Whatever trajectory someone takes in their career or the experiences they gather along the way, the people they grow relationships with will ultimately play a vital role in their development and success.
Two roles often play a major part in the advancement and development of professionals from underrepresented groups that, historically, have not been granted a fair shot at climbing the corporate ladder: sponsors and mentors.
Research from the Center for Talent Innovation shows that professionals from non-white ethnic backgrounds, women and members of the LGBTQ+ community typically require some navigational support in advancing their careers, but they receive it less frequently than Caucasian males.
The function of each role is important, and while they may overlap at times, the two are quite different. Typically, one individual will not serve as both sponsor and mentor for reasons we will outline below.
Sponsors vs. Mentors
What a sponsor and mentor each do differs depending on a protégé’s or mentee’s overall goals. For sponsors, investing in the protégé’s career path and advocating for their advancement is part of their duty. For this reason, sponsors are most often in a position of power where they can wield influence and actively help the protégé achieve their goals.
Sponsors don’t have to be within the same organization as a protégé, but they will have intimate knowledge of how the protégé can strategize their advancement through vertical or horizontal moves, make important introductions, and open doors the person would otherwise be unable to access.
Mentors’ goals, on the other hand, are not necessarily tied to achievement but rather development. Whether that’s helping someone establish a vision for their career, expanding their network, or working through day-to-day challenges and decision-making.
A common misconception of mentors is that the mentee is going to be younger than the mentor. On the contrary, the defining aspect of a mentor-mentee relationship is around experience or knowledge. The more experienced or knowledgeable person serves as the mentor to provide guidance, helping the less-experienced person gain knowledge or experience around a specific area or industry.
Mentors can sometimes become sponsors, while sponsors can sometimes act as mentors. The factor differentiating the two boils down to stakes and the impact a mentor or sponsor has on the bigger picture of a person’s career. In either case, the adviser will help the person develop and grow professionally, but the sponsor is particularly important in the advancement of women and people of color.
“There’s a big difference between a mentor and a sponsor and the impact that they have on your career,” Marion Brooks, Vice President of U.S. Country, Head Diversity and Inclusion at Novartis (a DiversityInc Hall of Fame Company), said in a recent DiversityInc webinar. “When you look at the research and even anecdotal information, what we’ve found is that women and people of color are historically over-mentored and under-sponsored.”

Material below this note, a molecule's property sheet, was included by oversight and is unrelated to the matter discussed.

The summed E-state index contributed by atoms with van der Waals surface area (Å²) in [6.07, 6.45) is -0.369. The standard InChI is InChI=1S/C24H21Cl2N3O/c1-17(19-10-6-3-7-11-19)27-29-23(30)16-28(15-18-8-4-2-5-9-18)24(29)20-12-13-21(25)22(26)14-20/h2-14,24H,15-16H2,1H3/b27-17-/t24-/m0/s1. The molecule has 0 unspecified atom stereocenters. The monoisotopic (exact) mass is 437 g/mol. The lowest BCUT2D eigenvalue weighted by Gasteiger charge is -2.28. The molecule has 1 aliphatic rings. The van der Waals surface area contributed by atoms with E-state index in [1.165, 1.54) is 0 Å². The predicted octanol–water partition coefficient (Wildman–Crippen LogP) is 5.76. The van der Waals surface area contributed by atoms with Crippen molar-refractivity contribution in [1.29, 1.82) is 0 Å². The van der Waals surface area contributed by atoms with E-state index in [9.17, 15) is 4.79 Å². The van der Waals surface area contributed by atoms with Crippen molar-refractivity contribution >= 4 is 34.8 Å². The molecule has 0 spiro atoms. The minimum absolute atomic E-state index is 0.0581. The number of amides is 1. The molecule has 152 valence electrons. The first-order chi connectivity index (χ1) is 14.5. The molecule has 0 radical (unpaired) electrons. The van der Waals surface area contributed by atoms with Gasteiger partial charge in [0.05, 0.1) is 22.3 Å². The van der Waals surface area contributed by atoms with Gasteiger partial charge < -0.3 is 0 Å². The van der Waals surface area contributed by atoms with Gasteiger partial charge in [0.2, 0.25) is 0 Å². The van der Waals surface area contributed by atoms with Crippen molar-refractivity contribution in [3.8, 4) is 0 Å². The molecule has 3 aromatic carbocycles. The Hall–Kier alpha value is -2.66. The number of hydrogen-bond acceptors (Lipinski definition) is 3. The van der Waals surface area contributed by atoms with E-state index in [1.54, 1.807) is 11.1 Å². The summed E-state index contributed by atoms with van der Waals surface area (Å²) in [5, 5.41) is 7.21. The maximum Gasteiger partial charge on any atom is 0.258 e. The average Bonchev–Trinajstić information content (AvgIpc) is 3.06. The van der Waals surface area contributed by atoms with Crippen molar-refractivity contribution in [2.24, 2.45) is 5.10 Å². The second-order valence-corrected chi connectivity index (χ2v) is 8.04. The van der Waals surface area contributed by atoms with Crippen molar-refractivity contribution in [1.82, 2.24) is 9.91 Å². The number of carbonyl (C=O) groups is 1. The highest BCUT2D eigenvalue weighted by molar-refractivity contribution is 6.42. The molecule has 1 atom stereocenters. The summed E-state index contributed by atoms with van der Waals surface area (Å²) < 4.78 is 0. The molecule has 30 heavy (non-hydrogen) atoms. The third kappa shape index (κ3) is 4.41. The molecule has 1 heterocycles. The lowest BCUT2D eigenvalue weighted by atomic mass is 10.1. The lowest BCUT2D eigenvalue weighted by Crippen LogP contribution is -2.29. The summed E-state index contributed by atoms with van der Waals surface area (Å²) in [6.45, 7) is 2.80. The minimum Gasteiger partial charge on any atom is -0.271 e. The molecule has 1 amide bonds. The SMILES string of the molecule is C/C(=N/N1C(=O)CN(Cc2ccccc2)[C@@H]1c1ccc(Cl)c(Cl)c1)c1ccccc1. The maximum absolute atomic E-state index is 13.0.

“The sponsorship component is when you go from having that mentoring relationship with someone giving you advice, to someone speaking on your behalf when you are not in the room, and there’s a way that you actually take people from being your mentors to your sponsors,” Brooks added, underscoring that it’s ultimately “ based on your performance as well as your engagement in the mentoring relationship.”
Components of Best-in-Class Programs
Programs that cultivate mentor or sponsor relationships work best when they provide a safe space for candid conversations. Establishing this space allows the mentee or protégé to make their goals clear and provides the mentor or sponsor the opportunity to clearly communicate what those goals will demand, the challenges that sit in the person’s way and the actions required from each of them.
A successful sponsorship involves a senior leader playing an active role in the protégés advancement. One crucial step is developing a narrative around the protégé’s career that they have worked on together, preparing the sponsor to advocate for the protégé when they aren’t in the room.
Sponsorship can take many forms, from priming the protégé to take over the senior person’s role in the future, to advocating for the protégé when speaking with the C-suite or Board of Directors. They will provide stretch opportunities so the protégé can develop new skills or work in environments relevant to future desired roles.
Typically, a mentorship has the mentee’s growth as the central focus and makes it a crucial element in how each party defines success. Mentors should provide guidance focused on career mapping, corporate culture, soft skills, organizational awareness, work-life balance and learning opportunities.
Mentorship is also vital in engaging talent around their goals, driving growth and retaining high-potential employees. There are a variety of ways a company can provide unbiased access to mentors for those who wish to be mentored, from artificial intelligence programs matching mentors and mentees to affinity and employee resource groups creating bonds through other activities.
Unlike sponsorship, mentoring can actually go both ways; junior employees can coach senior management on pain points such as technology and upskilling or cultivating an environment of inclusivity.